Improving Pregnancy Outcomes Among High-Risk Mothers Who Abuse Alcohol and Drugs: Factors Associated with Subsequent Exposed Births.
Grant, Therese. Graham, J. Christopher. Ernst, Cara C. Peavy, K. Michelle. Brown, Natalie Novick.
Published: November 2014
Children and Youth Services Review
Vol. 46 , p. 11-18
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Parental alcohol and drug abuse is a factor in approximately 15% of the cases investigated by the child welfare system and in approximately one quarter of cases with substantiated maltreatment. While substance abuse treatment is generally an essential component of child welfare family plans, a relatively low proportion of substance abusing mothers involved in the child welfare system complete treatment, which typically results in placement of their children in substitute care and the beginning of a new generation of adaptive problems. This longitudinal study explores whether loss of an index child due to substance abuse is associated with risk of a subsequent alcohol/drug-exposed birth in a sample of 795 substance-abusing mothers enrolled in the Washington State Parent–Child Assistance Program (PCAP). Results indicate that at program exit, over one-fifth of these women had a subsequent birth (SB) after the birth of their index child. Among these women, over half (i.e., 56.3% or 12.3% of the entire sample) used alcohol and/or drugs during the subsequent pregnancy. Consistent with our main hypothesis, the adjusted odds of having a SB were increased nearly two-fold for women who had the index child removed from their care. Furthermore, among mothers with subsequent births, the adjusted odds of having an exposed SB were increased three-fold if the index child had been removed from the mother's care. We discuss implications of our findings for child welfare policy and practices. (Author abstract)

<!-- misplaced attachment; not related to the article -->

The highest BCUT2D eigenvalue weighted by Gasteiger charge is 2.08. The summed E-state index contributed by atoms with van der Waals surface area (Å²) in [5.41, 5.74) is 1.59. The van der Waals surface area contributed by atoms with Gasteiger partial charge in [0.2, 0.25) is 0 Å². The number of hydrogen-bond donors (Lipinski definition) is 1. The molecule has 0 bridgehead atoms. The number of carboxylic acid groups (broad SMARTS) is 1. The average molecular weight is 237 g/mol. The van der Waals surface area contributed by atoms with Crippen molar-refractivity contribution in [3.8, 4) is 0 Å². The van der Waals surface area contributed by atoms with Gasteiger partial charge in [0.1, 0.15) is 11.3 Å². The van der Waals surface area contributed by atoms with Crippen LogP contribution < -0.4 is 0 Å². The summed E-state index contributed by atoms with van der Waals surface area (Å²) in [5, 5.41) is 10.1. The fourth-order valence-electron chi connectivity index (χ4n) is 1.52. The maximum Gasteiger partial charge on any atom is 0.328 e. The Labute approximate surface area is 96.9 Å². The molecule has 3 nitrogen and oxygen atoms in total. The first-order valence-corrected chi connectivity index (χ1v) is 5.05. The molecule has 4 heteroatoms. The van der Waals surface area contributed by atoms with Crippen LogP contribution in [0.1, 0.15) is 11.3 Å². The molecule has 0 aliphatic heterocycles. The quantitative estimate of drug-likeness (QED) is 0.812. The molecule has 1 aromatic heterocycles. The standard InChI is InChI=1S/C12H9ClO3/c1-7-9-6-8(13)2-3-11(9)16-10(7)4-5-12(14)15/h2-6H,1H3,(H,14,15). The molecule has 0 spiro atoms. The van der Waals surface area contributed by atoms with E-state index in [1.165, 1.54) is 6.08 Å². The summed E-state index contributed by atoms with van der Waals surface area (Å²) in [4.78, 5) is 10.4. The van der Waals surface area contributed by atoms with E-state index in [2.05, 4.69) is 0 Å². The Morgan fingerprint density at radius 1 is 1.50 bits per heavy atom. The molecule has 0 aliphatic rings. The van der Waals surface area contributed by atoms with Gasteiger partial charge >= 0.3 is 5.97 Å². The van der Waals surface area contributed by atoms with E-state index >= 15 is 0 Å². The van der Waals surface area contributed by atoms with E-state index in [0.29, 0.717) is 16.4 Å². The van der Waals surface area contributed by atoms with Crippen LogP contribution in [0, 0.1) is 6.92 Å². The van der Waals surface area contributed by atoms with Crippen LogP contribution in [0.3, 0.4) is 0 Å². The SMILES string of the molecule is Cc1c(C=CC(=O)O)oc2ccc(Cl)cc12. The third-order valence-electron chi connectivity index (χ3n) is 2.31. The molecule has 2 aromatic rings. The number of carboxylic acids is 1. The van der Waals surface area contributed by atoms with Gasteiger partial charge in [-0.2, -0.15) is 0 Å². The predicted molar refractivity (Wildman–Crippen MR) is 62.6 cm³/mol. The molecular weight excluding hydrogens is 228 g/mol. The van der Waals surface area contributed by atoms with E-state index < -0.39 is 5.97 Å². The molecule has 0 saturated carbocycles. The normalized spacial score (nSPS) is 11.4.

SUBSTANCE EXPOSED INFANTS; PRENATAL CHILD ABUSE; PRENATAL DRUG EXPOSURE; SUBSTANCE ABUSING MOTHERS; child abuse; REMOVING CHILD FROM HOME; SIBLINGS